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By Awards Analyst | writer

October 14, 2021 | 5 min read

Great State won the ‘Public Sector and Recruitment’ at The Drum Awards for the Digital Industries 2021. Here, the team behind the winning entry reveal the secrets of this successful project...

The challenge

Maintaining the nation’s nuclear deterrent and conducting top secret operations all over the world takes a highly trained, elite team. But for the Submarine Service – known as the Silent Service to Royal Navy personnel – recruiting that team is notoriously difficult.

Why? Well, research showed its core target audience of 16-24-year-olds generally fell into two categories: those who knew nothing about the Service and what it does, and those who had misconceptions.

In short, the Silent Service had been too hush-hush.

We were briefed to create a digital campaign that would drive a significant increase in both applications, especially from women, and the number of young people exploring Submariner life. Not an easy task when most of it is classified.

The strategy

Purely trying to educate a disengaged audience wouldn’t work. We needed to reframe how we talked about the Submarine Service, using our audience’s lack of knowledge to our advantage.

Creating a mystique and sense of intrigue around life a submariner would give us a platform to gradually unpack the roles available and build confidence that it is a viable career path. It would also allow us to tap into Gen Z interests, such as gaming and tech, which have direct parallels with day-to-day life on board a submarine.

By gradually revealing information about the lifestyle and careers available, and rewarding engagement with further information, we could start to gamify the discovery process. And by making subtle tonal changes throughout the journey, we could ensure the user got the content they needed, from initial excitement and curiosity to information and encouragement at application.

As part of this, our main objectives were to:

  • Distinguish the Submarine Service from the rest of the Royal Navy, both on social media and the campaign landing page.

  • Enable even the most skeptical users to discover the truth about life in the Submarine Service, challenging existing perceptions.

  • Overcome common barriers to entry by busting myths and presenting real-life accounts.

  • Prove that the top secret, highly classified message is authentic and not ‘too good to be true’.

  • Deliver a range of content that demonstrates the opportunities available to females in an area of the Royal Navy that was striving to meet diversity targets.

To stand out to new and existing users, we needed to look holistically at the submariner journey, understanding the motivations of potential recruits and adapting our messaging to meet those needs.

Royal Navy 1

The campaign

We decided that using obfuscation and intrigue in both tone and art direction would allow us to subvert our existing recruitment approach, combining messaging that met user needs, with unexpected executions on a variety of channels. Redactions, blurring effects and glitches, with copy lines that talked straight to the user would be especially familiar to gamers and tech lovers.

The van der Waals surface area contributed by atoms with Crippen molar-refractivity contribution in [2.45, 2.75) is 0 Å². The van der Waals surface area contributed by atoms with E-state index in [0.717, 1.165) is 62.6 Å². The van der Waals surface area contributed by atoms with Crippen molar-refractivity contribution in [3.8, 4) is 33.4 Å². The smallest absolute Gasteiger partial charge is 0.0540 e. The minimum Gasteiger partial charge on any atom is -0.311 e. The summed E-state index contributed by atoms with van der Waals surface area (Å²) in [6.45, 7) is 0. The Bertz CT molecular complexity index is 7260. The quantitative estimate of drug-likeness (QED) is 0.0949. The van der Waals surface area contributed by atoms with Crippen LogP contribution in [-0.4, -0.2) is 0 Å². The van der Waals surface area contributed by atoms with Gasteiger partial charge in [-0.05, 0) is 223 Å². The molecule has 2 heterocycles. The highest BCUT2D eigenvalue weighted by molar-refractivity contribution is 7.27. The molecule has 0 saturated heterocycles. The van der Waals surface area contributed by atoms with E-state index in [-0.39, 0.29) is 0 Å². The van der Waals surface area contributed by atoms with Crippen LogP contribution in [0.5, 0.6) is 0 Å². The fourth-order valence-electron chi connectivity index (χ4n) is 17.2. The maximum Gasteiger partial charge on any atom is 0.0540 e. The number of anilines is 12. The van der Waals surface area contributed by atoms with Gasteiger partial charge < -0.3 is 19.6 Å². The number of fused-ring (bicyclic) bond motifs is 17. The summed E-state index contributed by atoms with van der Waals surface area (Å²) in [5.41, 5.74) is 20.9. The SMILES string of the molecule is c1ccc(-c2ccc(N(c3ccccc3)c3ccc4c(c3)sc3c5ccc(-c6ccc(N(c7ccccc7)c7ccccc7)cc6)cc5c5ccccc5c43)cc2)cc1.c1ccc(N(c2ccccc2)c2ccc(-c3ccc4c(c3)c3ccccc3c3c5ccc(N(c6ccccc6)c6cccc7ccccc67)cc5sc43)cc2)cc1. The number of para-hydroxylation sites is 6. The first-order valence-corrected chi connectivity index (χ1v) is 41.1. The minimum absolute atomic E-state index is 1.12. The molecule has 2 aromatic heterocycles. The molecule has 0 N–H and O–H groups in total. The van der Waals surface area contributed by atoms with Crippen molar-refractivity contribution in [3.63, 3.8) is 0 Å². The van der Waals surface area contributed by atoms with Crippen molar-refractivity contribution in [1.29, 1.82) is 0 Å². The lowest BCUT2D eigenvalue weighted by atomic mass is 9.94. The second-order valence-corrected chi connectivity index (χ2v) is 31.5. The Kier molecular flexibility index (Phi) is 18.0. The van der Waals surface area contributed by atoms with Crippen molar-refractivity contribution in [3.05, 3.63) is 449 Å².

Short form teasers and trailer-style content created a sense of anticipation, while further exploration was rewarded with more information through a bespoke landing page, targeted paid social, and longer form organic content. Hidden easter egg links were placed on other recruitment pages to give the perception of a secretive alternative to those already considering a Naval career.

The art direction was perfectly suited to our strategy of gradually revealing more information and building the users’ confidence to the point of application. It also allowed us to be subtle in challenging their preconceptions around things like training, lifestyle, and working environment.

User testing had told us that few people believed the stars of TV ads were real personnel. Of course, we knew they were. So, post-launch, organic social focused on further unpacking their careers, in their words. Challenges and triumphs. 100% authentic. Touching on truths without revealing any classified information. This also gave us a chance to showcase our experience with Emily and provide potential female recruits with role models.

Royal Navy submariner campaign

The results

At the start of our campaign, we knew that the majority of our target audience either didn’t know about the Submarine Service or had negative preconceptions. Our campaign changed that, with submariner careers in sharper focus than ever before.

  • A 698% increase in traffic to the Submariner page showed our success in increasing awareness and driving positive action

  • Increases of more than 50% in the expression of interest (EOI) submissions and applications proved that our approach to gradually revealing information with secretive, intriguing messaging had resonated with our audience.

  • There was also a 55% reduction in time taken to apply from the first expression of interest, from an average of 33 days down to just 15. This showed how we were successful in building confidence in potential recruits.

  • Our work with Emily and other female submariners also seemed to capture the imagination of a new generation, with female applicants increasing by 25% and application conversions increasing by 24%.

This project was a winner at The Drum Awards for Digital Industries 2021, which are now taking extension requests for 2022 entries. You can also find out which of The Drum's other awards programs are currently open for entry here.

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